Title of Nobility Clause – Wikipedia, the free encyclopedia (“Mr President; President So-and-So, Etc….”)
One of the first issues that the United States Senate dealt with was the title of president. Vice President John Adamscalled the senators’ attention to this pressing procedural matter. Most senators were averse
to calling the president anything that resembled the titles of European monarchs, yet John Adams proceeded to recommend the title:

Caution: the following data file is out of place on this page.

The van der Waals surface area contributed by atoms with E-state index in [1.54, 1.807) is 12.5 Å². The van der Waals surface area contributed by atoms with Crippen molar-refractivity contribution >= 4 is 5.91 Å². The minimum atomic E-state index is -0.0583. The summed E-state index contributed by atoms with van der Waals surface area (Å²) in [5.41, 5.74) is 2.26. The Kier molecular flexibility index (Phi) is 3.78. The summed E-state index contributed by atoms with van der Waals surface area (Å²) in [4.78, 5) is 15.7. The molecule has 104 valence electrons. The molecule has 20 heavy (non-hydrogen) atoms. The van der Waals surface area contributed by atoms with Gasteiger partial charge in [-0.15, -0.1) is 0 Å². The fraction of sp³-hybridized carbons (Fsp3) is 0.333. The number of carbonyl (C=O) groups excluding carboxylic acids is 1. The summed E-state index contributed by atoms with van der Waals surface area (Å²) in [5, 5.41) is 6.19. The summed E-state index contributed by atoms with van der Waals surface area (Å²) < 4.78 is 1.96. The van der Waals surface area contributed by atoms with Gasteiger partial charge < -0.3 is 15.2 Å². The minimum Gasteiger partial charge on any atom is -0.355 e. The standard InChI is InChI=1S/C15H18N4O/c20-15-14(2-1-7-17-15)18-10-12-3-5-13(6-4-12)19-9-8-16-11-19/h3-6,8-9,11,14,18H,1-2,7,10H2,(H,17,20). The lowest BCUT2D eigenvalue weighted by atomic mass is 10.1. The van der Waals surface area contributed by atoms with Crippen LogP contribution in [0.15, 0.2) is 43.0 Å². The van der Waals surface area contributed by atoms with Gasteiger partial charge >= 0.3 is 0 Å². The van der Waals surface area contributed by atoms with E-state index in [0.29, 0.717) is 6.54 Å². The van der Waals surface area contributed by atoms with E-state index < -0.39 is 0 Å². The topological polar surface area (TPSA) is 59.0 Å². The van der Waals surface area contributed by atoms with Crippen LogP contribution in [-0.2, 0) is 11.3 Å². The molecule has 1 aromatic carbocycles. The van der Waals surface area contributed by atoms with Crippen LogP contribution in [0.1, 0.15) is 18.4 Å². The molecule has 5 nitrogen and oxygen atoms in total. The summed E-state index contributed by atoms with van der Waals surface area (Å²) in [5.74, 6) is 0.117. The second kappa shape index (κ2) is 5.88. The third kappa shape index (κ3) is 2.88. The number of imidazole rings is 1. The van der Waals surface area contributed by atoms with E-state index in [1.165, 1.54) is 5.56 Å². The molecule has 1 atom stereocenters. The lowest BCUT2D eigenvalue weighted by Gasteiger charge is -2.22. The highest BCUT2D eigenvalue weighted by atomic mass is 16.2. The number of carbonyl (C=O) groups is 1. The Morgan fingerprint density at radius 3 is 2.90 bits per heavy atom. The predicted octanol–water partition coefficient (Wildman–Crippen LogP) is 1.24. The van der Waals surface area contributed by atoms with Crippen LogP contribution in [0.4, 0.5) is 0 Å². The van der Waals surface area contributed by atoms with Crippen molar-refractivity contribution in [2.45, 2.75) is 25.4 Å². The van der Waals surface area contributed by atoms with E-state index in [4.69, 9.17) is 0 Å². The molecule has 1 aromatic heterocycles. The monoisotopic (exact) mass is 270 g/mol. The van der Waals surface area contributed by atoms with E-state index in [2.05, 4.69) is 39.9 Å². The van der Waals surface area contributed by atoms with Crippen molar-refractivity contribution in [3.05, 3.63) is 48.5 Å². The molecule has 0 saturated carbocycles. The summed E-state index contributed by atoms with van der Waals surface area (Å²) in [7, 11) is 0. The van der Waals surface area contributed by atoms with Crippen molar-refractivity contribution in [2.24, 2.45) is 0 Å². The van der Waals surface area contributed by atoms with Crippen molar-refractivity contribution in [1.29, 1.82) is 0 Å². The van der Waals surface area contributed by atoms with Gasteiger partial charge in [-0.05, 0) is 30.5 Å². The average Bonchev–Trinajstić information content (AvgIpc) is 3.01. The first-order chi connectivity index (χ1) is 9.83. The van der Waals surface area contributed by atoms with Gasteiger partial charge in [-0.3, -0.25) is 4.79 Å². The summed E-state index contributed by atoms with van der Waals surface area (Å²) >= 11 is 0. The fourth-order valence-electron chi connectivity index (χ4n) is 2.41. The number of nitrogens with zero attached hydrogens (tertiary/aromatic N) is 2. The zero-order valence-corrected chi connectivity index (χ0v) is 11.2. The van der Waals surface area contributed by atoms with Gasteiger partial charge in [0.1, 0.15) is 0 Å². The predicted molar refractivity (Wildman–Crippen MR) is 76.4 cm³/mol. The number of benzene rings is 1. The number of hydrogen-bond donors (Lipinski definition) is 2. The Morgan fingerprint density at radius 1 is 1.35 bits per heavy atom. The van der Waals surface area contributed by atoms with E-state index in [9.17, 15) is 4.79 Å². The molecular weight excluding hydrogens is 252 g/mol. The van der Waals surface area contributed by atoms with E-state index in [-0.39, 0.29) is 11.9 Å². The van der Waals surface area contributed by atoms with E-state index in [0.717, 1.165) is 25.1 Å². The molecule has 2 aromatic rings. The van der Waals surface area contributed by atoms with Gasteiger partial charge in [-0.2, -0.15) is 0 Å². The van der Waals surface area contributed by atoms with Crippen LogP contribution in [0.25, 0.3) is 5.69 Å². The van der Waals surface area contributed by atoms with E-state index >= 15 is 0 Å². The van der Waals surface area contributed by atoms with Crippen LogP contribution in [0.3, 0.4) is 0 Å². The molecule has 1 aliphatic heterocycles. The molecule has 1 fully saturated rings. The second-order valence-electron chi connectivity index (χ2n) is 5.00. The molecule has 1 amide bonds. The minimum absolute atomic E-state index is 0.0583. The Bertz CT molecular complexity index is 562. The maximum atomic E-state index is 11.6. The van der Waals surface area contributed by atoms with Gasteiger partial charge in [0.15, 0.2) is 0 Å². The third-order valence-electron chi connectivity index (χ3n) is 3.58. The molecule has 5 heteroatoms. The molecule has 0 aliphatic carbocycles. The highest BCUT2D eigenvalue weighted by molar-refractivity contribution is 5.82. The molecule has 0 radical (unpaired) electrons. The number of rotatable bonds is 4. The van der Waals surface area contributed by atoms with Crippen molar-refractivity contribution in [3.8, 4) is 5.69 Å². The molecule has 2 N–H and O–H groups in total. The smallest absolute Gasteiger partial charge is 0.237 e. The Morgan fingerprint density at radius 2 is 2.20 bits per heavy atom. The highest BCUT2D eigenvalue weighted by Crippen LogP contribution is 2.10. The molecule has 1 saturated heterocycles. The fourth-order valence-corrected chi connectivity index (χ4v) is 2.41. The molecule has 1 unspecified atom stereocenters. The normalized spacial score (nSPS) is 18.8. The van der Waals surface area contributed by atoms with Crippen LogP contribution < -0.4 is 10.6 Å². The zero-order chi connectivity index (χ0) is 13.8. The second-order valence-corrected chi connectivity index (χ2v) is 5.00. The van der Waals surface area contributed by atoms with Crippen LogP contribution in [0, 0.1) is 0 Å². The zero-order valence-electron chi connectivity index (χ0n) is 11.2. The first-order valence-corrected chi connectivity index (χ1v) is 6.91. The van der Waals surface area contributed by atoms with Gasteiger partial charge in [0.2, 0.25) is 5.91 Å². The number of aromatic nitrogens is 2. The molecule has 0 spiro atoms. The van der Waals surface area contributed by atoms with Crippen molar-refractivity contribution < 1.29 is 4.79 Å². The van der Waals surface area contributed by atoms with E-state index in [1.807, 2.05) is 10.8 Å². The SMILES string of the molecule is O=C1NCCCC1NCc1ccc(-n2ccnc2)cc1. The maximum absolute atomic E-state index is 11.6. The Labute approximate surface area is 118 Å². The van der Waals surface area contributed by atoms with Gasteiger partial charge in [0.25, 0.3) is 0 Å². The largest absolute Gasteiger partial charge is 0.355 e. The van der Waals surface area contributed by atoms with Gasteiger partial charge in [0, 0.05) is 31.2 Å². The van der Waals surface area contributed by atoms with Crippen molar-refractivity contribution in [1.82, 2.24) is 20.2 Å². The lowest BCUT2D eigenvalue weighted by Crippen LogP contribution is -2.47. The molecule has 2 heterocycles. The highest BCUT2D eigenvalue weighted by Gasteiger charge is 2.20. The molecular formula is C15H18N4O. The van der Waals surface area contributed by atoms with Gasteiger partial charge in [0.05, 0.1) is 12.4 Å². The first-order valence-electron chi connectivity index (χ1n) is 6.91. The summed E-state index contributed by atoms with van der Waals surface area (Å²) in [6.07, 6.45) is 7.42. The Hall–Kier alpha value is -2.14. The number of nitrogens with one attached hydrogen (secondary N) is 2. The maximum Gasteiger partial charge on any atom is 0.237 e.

“His Highness, the President of the United States, and Protector of their Liberties,” an attempt to imitate the titles of the British monarch: “By the Grace of God, of Great Britain, France and Ireland, King, Defender of the Faith, Prince-Elector of Hannover, Duke of Brunswick” and the French monarch: “By the Grace of God, Most Christian King of France and Navarre.” Some senators favored “His Elective Majesty” or “His Excellency” the latter of which would become the standard form of address for elected presidents of later republics. James Madison, a member of the House of Representatives, would have none of it.